We’re often told to respect our child’s individuality and encourage self-expression, because of its role in self-esteem. But kids also need to know that there’s a time and a place to say certain things. For example, they can’t just blurt out, “This party is boring!” or tell off a teacher because they don’t agree with what she says.
Tact, diplomacy and politeness are all important social skills. Here are some parenting tips on how to develop these (and curb common rude behaviors) while still teaching kids to be assertive and honest.
1. Problem: He blurts out whatever he thinks.
There are three possible reasons for this behavior. One is misconception: they think that “free speech” means the right to say what they want. Second is limited language skills: they are still developing their ability to articulate their thoughts and feelings, so what they say comes out wrong.
So, one important parenting skill is sensitivity to the situation: what did your child want to say, and what was the intention? Let’s say he says, “Grandma talks too much.” Did he blurt this out because he thinks that he has a right to just say what he thinks, “because it’s the truth?” Or did she happen to say something that hurt his feelings, and this is his way of saying, “I wish she would stop talking about….”
Here’s a helpful parenting tip. When your child says something inappropriate, first ask: “What do you mean?” and then help him rephrase it in “better” terms.
Maybe he’ll say, “She’s just so boring! She goes on and on about stupid things.” Then the intention itself is mean-spirited. It’s a good time, then, to talk about respecting other people’s ideas, and also caring about what other people feel.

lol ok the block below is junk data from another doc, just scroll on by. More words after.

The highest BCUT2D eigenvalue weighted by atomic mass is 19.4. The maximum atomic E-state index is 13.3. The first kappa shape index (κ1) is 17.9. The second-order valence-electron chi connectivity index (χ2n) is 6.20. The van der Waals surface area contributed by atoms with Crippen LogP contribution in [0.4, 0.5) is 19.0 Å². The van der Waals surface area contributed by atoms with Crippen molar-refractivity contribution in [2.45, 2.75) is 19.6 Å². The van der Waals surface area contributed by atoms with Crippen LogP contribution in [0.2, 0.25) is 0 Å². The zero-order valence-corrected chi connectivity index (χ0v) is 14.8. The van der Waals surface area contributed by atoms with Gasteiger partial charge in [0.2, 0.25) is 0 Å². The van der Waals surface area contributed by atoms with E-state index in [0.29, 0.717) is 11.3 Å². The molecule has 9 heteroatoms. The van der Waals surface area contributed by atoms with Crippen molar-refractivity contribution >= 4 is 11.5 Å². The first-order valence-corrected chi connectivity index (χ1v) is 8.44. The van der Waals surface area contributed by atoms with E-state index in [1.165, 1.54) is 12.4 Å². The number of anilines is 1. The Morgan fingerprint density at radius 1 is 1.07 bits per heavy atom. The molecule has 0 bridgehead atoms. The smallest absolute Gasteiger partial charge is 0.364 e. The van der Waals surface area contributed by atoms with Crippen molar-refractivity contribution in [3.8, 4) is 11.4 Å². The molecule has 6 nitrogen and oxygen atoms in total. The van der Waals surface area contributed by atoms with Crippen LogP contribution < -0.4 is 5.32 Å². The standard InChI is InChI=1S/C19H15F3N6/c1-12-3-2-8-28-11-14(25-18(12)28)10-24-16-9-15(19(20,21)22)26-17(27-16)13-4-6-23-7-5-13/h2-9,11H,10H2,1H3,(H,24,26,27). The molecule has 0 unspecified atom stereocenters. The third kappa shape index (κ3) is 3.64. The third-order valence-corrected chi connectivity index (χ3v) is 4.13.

But if he says, “She always bugs me about how fat I’m getting, and how much I eat.” Then, the parenting skill required here is quite different. You need to tackle self-esteem and self-image issues, teach him a polite way of telling her off (“I’d rather not talk about it, Grandma,”) and then have a private conversation with her about the issue.
2. Problem: He doesn’t realize when he’s hurting someone’s feelings.
This often occurs when kids tease each other (or their siblings). They think they’re being funny, but don’t realize when the jokes are already insensitive.
It’s important for parents to realize that social behavior is learned. They have to develop the ability to decode body language and facial expressions, and know when to stop. It’s one of those life tips that they learn only with guidance.
One important parenting tip is to help them become more aware of their own feelings so they are more aware of others’. Ask them to complete the phrase, “I hate it when … ” For example, “I hate it when you take my toys without asking for my permission first.” Teach them to control their emotions (for example, if they’re fighting with siblings, ask them to “cool down” before they talk).
You can also use movies or TV shows to point out social situations and facial expressions. “See, she feels uncomfortable because she’s the new girl and doesn’t have any friends. See how she looks down at the floor? Do you sometimes feel shy, too?”
3. Problem: he hates admitting when he’s wrong.
Kids (and adults!) have a hard time saying “sorry.” But this is one of those important life tips or life skills that help them build healthier relationships in the future. One way to remove the stigma and shame is to teach them that everyone makes mistakes or has accidents, and it takes someone who’s very brave and confident to say, “I did it.”
One of the best ways to teach kids to say sorry is to say sorry yourself! “I’m sorry that I lost my temper.” Or, “Uh-oh! I burned the dinner because I got caught up in the TV show. Sorry!” When kids see that adults can say sorry without being embarrassed or ashamed, then they’ll feel more comfortable doing it too.
The root of tactfulness is respect for others. Read more parenting tips on how to teach your child values. You can also find out how to teach tactfulness in everyday situations such as play dates.
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